“If matters could be resolved in a time-bound manner, there is always an advantage. If that fails, litigation is always an option. Today mediation is a highly specialized subject.” – Suchishmita Ghosh Chatterjee, Trained Mediator & Independent Counsel.

This interview has been published by Namrata Singh and The SuperLawyer Team

Your journey in the legal profession is truly remarkable, especially considering the legacy of your family. How did you navigate the challenges of establishing your own identity in a field where family connections can sometimes be both a boon and a burden?

It was easier for me to get my first break as a Counsel but then to earn my first brief independently took a while longer. Now reflecting I feel family connection for me was both a boon and a burden. I cannot point to a single incident that led to others acknowledging me, shorn of my background, as it was a gradual process. When people saw me assisting my senior single-handedly in very high stake matters regularly and then appearing in matters like the Saradha Chit Fund case for RBI, SST Media- winding up proceedings, Testamentary suit in the estate of Priyamvada Devi Birla, I think I got noticed by others. Today I can safely say I have other law firms and independent Advocates on Records believing in me and giving me work and my background no longer matters. I always wanted to make my independent existence count in my profession and I am walking a step closer every day by the grace of God and the support of everyone who stood by me like a rock!

Starting your career when there were relatively fewer women in law, how do you perceive the changing landscape for female lawyers today? Have you noticed a shift in attitudes and opportunities over the years?

Yes, our profession is very demanding and it’s not like a 9-5 job. A conference can be fixed at 9.30 pm or even 10.30 pm in the night and not all women can work in that format. To practice as a counsel, can even involve staying up all night to prepare an urgent draft or prepare for a matter. As a woman, it is certainly not easy unless she gets that support on all fronts. When I joined, women lawyers by number were much less and I greatly admire all those who were practising as Counsel in those days. Their struggle was a telling tale and I am greatly inspired by all of them. I could see the shift in mindset over the years, people starting to take women lawyers seriously and treating them at par with their male counterparts. Today I see the confidence in the eyes of clients as well as solicitors when they interact. It does not matter whether they have a woman counsel defending them as long as they know the gender would not create any difference. Now the ratio has greatly improved even in litigation, which sure is noticeable.

Starting your career from scratch after college, you faced challenges that many young professionals can relate to. Can you share some of the initial struggles you encountered and how you overcame them to establish a successful legal practice today?

Well what was a struggle for me was to break the myth that having a solicitor father helped me gain an advantage over my contemporaries. Although it did help me earn my first matter easily, but unless I performed, it wouldn’t have ensured the future briefs coming my way. In fact, I lost a couple of briefs when people learnt about my family background. It was an added pressure for me to conduct myself in a certain way. This made me apprehensive and I never went to anyone asking for a brief, not because I was too proud to ask for it but because I felt my work would be my identity. I believed if I worked honestly and sincerely I would get noticed. So from the end of 1st year in college, I joined the chamber of my senior Mr Hirak K. Mitter, senior barrister and every day after college hours, I used to attend his Chamber, work out briefs, make lists of dates, read judgments, make my own notes and attend conferences in matters where I wasn’t even engaged. That was a huge learning experience. For 5 years even my senior didn’t have much interaction with me. I would return home late in the night and break down at the dinner table. After seeing me attend his chamber every day for 5 years, with not a single break my presence was felt and also acknowledged. I earned my senior’s trust and confidence. At the end of 5 years, with my senior’s recognition, I started assisting him in heavy matters singlehandedly. Then from assisting him to appearing as an arguing counsel, it was a journey in itself that happened over the years.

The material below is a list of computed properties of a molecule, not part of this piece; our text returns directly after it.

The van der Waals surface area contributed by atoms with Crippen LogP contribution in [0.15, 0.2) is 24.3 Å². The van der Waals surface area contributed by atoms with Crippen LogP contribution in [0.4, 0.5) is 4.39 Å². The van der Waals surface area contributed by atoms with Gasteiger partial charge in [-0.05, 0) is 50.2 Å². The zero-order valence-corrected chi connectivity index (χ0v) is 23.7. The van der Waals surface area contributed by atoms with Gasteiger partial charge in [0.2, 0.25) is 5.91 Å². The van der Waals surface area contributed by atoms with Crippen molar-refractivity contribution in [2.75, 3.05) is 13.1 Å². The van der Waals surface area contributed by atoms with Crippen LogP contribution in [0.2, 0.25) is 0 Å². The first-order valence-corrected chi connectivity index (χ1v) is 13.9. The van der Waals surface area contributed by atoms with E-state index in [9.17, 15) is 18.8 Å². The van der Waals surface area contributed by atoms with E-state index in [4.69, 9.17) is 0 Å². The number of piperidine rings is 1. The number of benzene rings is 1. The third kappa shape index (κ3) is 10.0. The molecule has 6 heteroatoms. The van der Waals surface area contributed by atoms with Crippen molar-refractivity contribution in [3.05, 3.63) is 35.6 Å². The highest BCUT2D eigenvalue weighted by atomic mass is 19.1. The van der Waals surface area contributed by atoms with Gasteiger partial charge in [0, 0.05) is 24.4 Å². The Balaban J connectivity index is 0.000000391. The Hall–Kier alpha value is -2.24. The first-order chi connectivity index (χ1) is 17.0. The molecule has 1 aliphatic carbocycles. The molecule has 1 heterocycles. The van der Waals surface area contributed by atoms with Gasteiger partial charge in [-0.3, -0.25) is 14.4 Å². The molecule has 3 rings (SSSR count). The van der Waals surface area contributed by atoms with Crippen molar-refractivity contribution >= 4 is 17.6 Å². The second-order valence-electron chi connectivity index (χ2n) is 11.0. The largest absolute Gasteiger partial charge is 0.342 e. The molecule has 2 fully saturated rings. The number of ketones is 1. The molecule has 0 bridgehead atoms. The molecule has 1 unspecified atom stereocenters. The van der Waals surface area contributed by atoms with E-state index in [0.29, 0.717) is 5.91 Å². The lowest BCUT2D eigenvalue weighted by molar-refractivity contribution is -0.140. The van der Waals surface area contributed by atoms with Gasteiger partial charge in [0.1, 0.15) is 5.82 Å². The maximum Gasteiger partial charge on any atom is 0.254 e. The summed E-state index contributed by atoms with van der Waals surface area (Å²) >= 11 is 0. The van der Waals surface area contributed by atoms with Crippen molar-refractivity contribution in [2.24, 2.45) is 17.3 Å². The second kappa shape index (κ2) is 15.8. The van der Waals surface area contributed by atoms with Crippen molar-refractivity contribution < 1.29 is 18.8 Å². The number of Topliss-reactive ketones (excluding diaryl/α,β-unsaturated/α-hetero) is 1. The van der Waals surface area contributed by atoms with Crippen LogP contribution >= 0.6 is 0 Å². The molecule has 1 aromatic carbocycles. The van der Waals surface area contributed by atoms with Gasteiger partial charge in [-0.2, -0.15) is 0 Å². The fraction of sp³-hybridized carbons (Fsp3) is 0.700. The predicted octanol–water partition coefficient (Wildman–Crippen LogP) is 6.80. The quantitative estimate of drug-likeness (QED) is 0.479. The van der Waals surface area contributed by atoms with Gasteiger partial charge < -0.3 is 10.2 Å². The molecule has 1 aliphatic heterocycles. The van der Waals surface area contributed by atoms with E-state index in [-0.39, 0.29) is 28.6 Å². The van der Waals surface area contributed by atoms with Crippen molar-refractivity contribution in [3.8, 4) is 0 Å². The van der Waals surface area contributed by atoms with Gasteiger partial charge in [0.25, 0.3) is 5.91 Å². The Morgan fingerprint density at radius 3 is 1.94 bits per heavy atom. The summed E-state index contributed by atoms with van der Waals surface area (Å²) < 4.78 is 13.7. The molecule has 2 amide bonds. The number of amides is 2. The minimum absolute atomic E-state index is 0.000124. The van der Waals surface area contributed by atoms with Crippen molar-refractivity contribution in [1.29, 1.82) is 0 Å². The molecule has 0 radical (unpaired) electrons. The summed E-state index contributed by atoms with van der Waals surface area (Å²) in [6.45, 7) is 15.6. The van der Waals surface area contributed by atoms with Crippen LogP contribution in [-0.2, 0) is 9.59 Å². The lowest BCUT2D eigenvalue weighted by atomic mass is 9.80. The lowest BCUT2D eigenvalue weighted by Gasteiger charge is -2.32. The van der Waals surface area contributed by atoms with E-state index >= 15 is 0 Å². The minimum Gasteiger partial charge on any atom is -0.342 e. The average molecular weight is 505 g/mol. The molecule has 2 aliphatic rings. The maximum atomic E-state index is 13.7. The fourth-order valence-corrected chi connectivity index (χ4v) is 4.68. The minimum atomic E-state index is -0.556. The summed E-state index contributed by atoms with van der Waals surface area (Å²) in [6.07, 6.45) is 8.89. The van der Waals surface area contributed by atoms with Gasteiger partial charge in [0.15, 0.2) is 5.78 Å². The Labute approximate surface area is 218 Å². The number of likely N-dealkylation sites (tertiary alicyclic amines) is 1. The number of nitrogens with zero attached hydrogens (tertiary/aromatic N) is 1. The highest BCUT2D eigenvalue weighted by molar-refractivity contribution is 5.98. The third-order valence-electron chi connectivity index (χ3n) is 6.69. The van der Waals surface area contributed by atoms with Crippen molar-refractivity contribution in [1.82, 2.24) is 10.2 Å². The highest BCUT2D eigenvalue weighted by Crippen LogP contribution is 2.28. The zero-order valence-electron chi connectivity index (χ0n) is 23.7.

In setting up your chambers, you’ve emphasized creating an environment where everyone can speak their mind. How do you foster such an atmosphere, and why is it important to you?

I always tell my juniors to read the facts well. Knowing where to find the law and how to apply a proposition of law would all come subsequently once the facts are mastered. Difficult law points are not always there in every matter. So knowing what are the facts on which law has to be applied, reading is important. To understand it better, a discussion and exchange of thoughts are important. In my senior’s chamber, my senior used to invite us to have a one-on-one participation in conference. That helped us think of different outcomes, options, and perspectives to a matter. Logical thinking and reasoning develop only when there is a conducive environment to air one’s views, without fear. If I see my juniors doing well and better than me, it would be a moment of great satisfaction. Knowledge is the only thing that grows with sharing, so I don’t keep anything up my sleeves. Whatever I learn and know, I believe in sharing that. At times I even find my juniors bringing up some fresh ideas on the table, so there are always new things that I even end up learning from them. It is important to give them that confidence since if they can speak freely to me they can address the Court better and fearlessly.

Having worked on various matters, including some high-profile cases, is there a particular case or experience that stands out as a significant turning point in your career?

There are about 4 or 5 such cases. Exposure to matters like the Will case of the Late Priyamvada Devi Birla, helped me learn a lot about mutual Wills, and testamentary suits. I was fortunate enough to get an opportunity to address the Hon’ble Division Bench at the request of the then Chief Justice J.N. Patel in this matter as the junior most member on the side of the Birla after all the seniors had finished their arguments. I was asked if I would like to address the Hon’ble Bench on what I understood of Administrator-pendente lite after hearing and assisting my seniors and copiously taking down notes during arguments for so many days. It was too overwhelming for me but I really enjoyed getting to address such a heavy matter for about half an hour.